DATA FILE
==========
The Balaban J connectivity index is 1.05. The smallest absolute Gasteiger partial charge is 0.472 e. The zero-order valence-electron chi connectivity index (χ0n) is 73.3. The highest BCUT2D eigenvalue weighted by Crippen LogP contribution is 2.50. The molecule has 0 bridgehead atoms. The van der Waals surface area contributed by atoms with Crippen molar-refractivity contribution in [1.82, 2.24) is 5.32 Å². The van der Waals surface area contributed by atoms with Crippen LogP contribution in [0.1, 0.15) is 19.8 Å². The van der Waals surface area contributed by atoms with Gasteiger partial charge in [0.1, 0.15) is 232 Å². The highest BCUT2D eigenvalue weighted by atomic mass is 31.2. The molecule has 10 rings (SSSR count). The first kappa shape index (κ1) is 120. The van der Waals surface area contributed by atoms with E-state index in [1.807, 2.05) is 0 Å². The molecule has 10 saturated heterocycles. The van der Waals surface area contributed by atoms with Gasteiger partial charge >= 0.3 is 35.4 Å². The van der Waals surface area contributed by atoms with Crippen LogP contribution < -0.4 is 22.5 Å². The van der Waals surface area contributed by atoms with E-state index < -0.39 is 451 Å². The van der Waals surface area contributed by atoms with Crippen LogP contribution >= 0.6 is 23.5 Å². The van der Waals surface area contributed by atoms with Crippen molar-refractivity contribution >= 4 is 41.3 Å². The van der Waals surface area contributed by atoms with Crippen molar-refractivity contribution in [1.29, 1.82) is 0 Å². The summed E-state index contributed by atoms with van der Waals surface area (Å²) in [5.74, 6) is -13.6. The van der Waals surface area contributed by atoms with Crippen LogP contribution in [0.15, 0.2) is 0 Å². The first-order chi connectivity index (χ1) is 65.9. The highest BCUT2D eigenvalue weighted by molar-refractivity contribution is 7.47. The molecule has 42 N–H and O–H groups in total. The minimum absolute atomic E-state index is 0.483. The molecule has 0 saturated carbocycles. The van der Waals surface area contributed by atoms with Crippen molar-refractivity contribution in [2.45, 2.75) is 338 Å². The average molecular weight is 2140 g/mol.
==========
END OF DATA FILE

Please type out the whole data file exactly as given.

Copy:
The Balaban J connectivity index is 1.05. The smallest absolute Gasteiger partial charge is 0.472 e. The zero-order valence-electron chi connectivity index (χ0n) is 73.3. The highest BCUT2D eigenvalue weighted by Crippen LogP contribution is 2.50. The molecule has 0 bridgehead atoms. The van der Waals surface area contributed by atoms with Crippen molar-refractivity contribution in [1.82, 2.24) is 5.32 Å². The van der Waals surface area contributed by atoms with Crippen LogP contribution in [0.1, 0.15) is 19.8 Å². The van der Waals surface area contributed by atoms with Gasteiger partial charge in [0.1, 0.15) is 232 Å². The highest BCUT2D eigenvalue weighted by atomic mass is 31.2. The molecule has 10 rings (SSSR count). The first kappa shape index (κ1) is 120. The van der Waals surface area contributed by atoms with E-state index in [1.807, 2.05) is 0 Å². The molecule has 10 saturated heterocycles. The van der Waals surface area contributed by atoms with Gasteiger partial charge >= 0.3 is 35.4 Å². The van der Waals surface area contributed by atoms with Crippen LogP contribution < -0.4 is 22.5 Å². The van der Waals surface area contributed by atoms with E-state index < -0.39 is 451 Å². The van der Waals surface area contributed by atoms with Crippen LogP contribution >= 0.6 is 23.5 Å². The van der Waals surface area contributed by atoms with Crippen molar-refractivity contribution >= 4 is 41.3 Å². The van der Waals surface area contributed by atoms with Crippen molar-refractivity contribution in [1.29, 1.82) is 0 Å². The summed E-state index contributed by atoms with van der Waals surface area (Å²) in [5.74, 6) is -13.6. The van der Waals surface area contributed by atoms with Crippen LogP contribution in [0.15, 0.2) is 0 Å². The first-order chi connectivity index (χ1) is 65.9. The highest BCUT2D eigenvalue weighted by molar-refractivity contribution is 7.47. The molecule has 42 N–H and O–H groups in total. The minimum absolute atomic E-state index is 0.483. The molecule has 0 saturated carbocycles. The van der Waals surface area contributed by atoms with Crippen molar-refractivity contribution in [2.45, 2.75) is 338 Å². The average molecular weight is 2140 g/mol.